Mught do in your country PAR but in mine it's all volunteers, and anyway they have wifes, husbands, children, parents and friends - "OOH he just died rescuing some fool, but he was paid for it" 'That's OK then!' I thought better of you PAR. And what about the other seamen who have to divert from their journeys and put their lives at risk, or is that OK too because they are only profesional seamen and don't count? Remember your yachtsman puts his butt on the line to help others too!
     
  7. masalai
    Joined: Oct 2007
    Posts: 6,823
    Likes: 120, Points: 0, Legacy Rep: 1882
    Location: cruising, Australia

    masalai masalai

    How can this type of endeavour not cost - how about a "do not rescue or help" declaration. Perhaps the government of the initial country of departure put out an "ADVISORY" and that would obligate every following country he/she/they landed/visited/passed through issue a similar declaration

    The respective idiots then have their moments of fame & no obligation of any to rescue. EPIRB and other long range communications facilities prohibited.

    Then they would know where they stand before departure - at their own risk....
     
  8. longliner45
    Joined: Dec 2005
    Posts: 1,629
    Likes: 73, Points: 0, Legacy Rep: 505
    Location: Ohio

    longliner45 Senior Member

    same goes for all those who leave thier boats at the dock ,,when a hurricane ,,,is approaching ,,only to be paid off by the insurance co,,,if you know a storm is coming ,,move your boat,,so I dont have to pay high primiums,,to cover thier stuipid asses,,,longliner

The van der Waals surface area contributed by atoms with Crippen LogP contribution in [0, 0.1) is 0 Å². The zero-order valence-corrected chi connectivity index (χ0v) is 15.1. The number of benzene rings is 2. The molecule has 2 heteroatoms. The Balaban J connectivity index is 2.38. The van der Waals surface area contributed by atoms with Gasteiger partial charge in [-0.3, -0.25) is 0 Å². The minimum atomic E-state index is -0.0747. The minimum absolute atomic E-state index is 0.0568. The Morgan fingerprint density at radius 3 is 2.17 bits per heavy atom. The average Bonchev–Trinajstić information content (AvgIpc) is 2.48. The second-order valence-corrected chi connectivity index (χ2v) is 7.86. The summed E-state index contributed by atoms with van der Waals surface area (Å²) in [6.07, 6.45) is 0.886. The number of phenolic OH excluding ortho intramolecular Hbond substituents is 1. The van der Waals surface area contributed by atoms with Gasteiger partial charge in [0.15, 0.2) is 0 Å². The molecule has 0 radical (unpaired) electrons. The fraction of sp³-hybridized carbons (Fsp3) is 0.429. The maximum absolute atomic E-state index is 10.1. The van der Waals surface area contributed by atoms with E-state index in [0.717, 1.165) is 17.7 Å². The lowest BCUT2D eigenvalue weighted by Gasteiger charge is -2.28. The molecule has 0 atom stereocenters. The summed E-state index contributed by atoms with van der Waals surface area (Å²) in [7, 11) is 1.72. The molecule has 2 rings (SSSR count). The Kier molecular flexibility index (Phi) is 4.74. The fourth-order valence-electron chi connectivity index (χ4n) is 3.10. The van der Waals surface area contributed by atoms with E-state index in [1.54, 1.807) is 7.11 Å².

9. PAR
    Joined: Nov 2003
    Posts: 19,133
    Likes: 472, Points: 93, Legacy Rep: 3967
    Location: Eustis, FL

    PAR Yacht Designer/Builder

    It isn't a privlage to be rescued, it is the obligation of every seaman, every person that has the ability, is in the general area and can be of some assistance. I expect this when I put out, in fact rely on it. Why shouldn't everyone, even if they are bone headed? Are all boneheads to sign a waver so we "normal" folk can feel more comfortable when we reply to a May Day?

    I have answered and responded to several distress calls over the years, in a few occasions was the unfortunate yachts only hope. Should I have checked a current list of idiots, speculating they can do more then they can with their lives first. It would be a hell of a thing if you where making the May Day call and drowned, because the rescue nearest you hesitated because it was running through the seemly endless pages of newly added names to the buttheads list, to see it your call was on the roster.

    Hell no, we can't declare anyone at sea less eligible for rescue for any reason. It just serves to force change to take a back seat to complacency and adventure a distant second to a Club Med cruise.

    I was an EMT after the army and I just wanted to help. It turned out for me, that type of helping wasn't for me, but how dare anyone place limitations or qualifications on anyone else's ideas, dreams or plans, regardless of the hair brained nature they might appear.

    Yep, it sucks when a loved one has harm come. It's no less palatable when it comes in the attempt to service a fellow in need, but having lost friends in just such an endeavor, an easier burden, knowing what they were attempting and the noble nature it was. I can think of nothing more honorable, then offering your life, so that others may benefit. I should be so lucky as to provide this for someone someday. Which is much preferred over having a greeting card for the grim reaper resting in my lap as I await his arrival, withering away in a rocking chair, useless.
     
  10. longliner45
    Joined: Dec 2005
    Posts: 1,629
    Likes: 73, Points: 0, Legacy Rep: 505
    Location: Ohio

    longliner45 Senior Member

    my piont paul ,,why should I offer my life and my crews life ,,to cover some ******* who dont make provisions,,and yes I will be there for them when they call,,, and continue to pay high priemiums,,,,,,,,,because thats the way I am ,,,longliner